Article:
Chant of Death: Interview with mystery writer and poet Diane Marquart Moore

“Chant of Death is a remarkable piece of storytelling: grounded in the real and the observable but connected as well to the magical and the ineffable. Diane Marquart Moore and Isabel Anders are rare intelligences in the world of mystery writers. They have woven a tale that is at once a traditional mystery with nods here and there to the best of the writers in the genre. But they have also written a thoroughly contemporary work that explores the medieval church as well as the challenges faced by the post-modern church, the vagaries and varieties of every kind of love imaginable, the consolations of both philosophy and modern psychology, the lures and temptations of both monastic life and life on the outside. This work is engrossing and satisfying, a tapestry one can more easily enter than leave behind. Rich, expansive, masterfully plotted to please the broadest spectrum of readers.”

—DARRELL BOURQUE, Poet Laureate of Louisiana.


“Set in a Benedictine monastery in Louisiana, Chant of Death is one of those rare novels that examines contemporary issues of the church with candor, erudition, and spiritual insight. It is also an exploration of what it means to live a holy life in the face of spiritual and physical assaults. In the end, Father Malachi becomes not merely an amateur detective in pursuit of a killer, but a consummate investigator of the human heart, probing the failings and frailties of all who surround him.”

—LISA GRALEY, Poet, Writer, and Professor at the University of Louisiana at Lafayette.

Interview with the Publisher of Chant of Death:

PINYON editor/publisher Gary Entsminger: Why did you and Isabel decide to write a novel together?

DIANE: I think that my friend Victoria suggested it. I had never collaborated with anyone but thought it might be a good adventure.  Isabel had an agent and that was something I had never had, so I welcomed that idea. Isabel represented a genre of writing that I had not ventured into—non-fiction Christian writing, and I thought perhaps we were a good match for collaboration. We experienced a kind of mystical connection almost immediately that inspired the idea of co-authoring a mystery.

PINYON: We know that both you and Isabel write poetry and personal essays, both genres that depend on individual insights. So when writing a novel together, how did you reconcile the writer's natural independence with working (and perhaps compromising) with another writer's views and style?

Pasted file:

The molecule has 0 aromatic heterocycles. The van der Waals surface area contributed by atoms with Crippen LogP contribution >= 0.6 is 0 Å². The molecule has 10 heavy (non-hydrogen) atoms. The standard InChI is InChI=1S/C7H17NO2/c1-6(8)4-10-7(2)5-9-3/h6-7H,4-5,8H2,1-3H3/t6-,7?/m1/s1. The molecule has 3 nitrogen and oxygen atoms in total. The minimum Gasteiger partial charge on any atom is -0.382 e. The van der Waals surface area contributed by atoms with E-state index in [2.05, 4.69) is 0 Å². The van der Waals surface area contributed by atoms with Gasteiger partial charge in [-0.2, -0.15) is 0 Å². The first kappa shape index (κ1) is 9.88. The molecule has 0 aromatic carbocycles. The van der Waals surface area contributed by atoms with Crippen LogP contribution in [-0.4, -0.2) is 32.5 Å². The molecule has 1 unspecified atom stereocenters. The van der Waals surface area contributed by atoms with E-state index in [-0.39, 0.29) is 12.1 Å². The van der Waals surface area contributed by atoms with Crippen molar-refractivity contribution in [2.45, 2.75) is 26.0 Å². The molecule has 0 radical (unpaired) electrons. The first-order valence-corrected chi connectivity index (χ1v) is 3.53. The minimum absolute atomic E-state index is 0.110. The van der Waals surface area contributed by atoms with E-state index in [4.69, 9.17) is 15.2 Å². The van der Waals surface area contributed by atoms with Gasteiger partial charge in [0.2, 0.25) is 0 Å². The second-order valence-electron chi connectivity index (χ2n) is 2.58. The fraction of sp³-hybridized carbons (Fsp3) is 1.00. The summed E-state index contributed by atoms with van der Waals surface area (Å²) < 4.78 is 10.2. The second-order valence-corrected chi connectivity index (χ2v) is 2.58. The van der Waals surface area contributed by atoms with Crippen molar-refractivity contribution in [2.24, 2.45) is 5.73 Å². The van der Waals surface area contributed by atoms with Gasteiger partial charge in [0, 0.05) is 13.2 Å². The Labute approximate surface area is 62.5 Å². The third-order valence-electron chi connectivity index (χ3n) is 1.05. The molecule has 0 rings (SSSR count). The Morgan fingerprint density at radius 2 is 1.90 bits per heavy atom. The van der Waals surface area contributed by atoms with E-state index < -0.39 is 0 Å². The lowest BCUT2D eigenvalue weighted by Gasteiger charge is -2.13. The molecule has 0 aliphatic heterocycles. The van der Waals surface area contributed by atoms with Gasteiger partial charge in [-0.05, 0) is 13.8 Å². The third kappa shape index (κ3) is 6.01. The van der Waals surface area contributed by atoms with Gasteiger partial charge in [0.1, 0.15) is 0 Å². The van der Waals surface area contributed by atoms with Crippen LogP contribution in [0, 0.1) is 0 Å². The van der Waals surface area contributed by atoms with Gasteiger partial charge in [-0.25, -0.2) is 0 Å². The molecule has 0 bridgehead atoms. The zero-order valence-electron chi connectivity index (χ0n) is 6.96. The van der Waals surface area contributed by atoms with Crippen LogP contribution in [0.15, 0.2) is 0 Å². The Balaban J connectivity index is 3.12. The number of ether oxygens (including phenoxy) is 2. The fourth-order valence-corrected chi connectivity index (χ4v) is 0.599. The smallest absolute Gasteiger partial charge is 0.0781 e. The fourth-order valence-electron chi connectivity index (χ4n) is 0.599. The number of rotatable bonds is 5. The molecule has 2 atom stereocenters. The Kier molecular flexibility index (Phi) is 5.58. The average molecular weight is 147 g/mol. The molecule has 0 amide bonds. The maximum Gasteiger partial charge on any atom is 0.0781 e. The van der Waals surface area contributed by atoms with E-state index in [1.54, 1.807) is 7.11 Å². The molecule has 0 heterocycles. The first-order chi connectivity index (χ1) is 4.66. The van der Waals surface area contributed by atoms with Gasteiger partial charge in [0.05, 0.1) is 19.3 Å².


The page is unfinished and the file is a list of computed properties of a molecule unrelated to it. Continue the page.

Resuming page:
DIANE: You know, I never did think about that too much—it seemed that the writing became seamless in the revising. I did not compromise my style.

PINYON: Did each of you lead specific parts (or chapters) of the novel? Or did you work together on most parts (or chapters)?

DIANE: We had certain characters to develop, and Isabel dealt with the chants a lot. She is also a storehouse of quotations and supplied most of them. She is a master at presenting red herrings. I think the only place we differed was in that I did not think we could produce a novel that carried the spiritual weight of something like a Charles Williams or Dorothy Sayers mystery. Isabel did. She has believed in the publishing of Chant from conception to completion, and this kind of optimism and persistence helped me past one very negative review by an editor and ultimately resulted in Chant finding a home.

PINYON: What process did you use for exchanging information? A storyboard? Chapter revisions through a word processor? Conversations in cafes or on the telephone?

DIANE: I think I presented the initial storyboard, and we revised it together, sending it back and forth to get one another’s approval. We never communicated by telephone. It was solely an email process.

PINYON: Is working solo or co-authoring easier? One can imagine co-authoring meaning half the work. But perhaps not?

DIANE: Co-authoring does not mean dividing up the writing. It becomes a process of ideas, writing, revisions, additions, reworking a storyboard, asking questions about syntax of each other, but one person probably carries the narrative forward with the help of the other. We respected each others ideas, editorial suggestions, and writing.

PINYON: Do you have any advice for other writers?

DIANE: Don’t think about marketing when you have an idea, love the process, and invite the Muse. Make writing a way of life.

Diane Marquart Moore is the author of children and adult fiction, journal articles, and poetry. She is a native of Franklinton, Louisiana, and now divides her residence between New Iberia, Louisiana, and Sewanee, Tennessee. She is the former archdeacon of the Episcopal Diocese of Western Louisiana, director of Solomon House Outreach Center Mission in New Iberia, LA, and deacon at the Episcopal Church of the Epiphany, New Iberia.

See the complete interview with Diane at:




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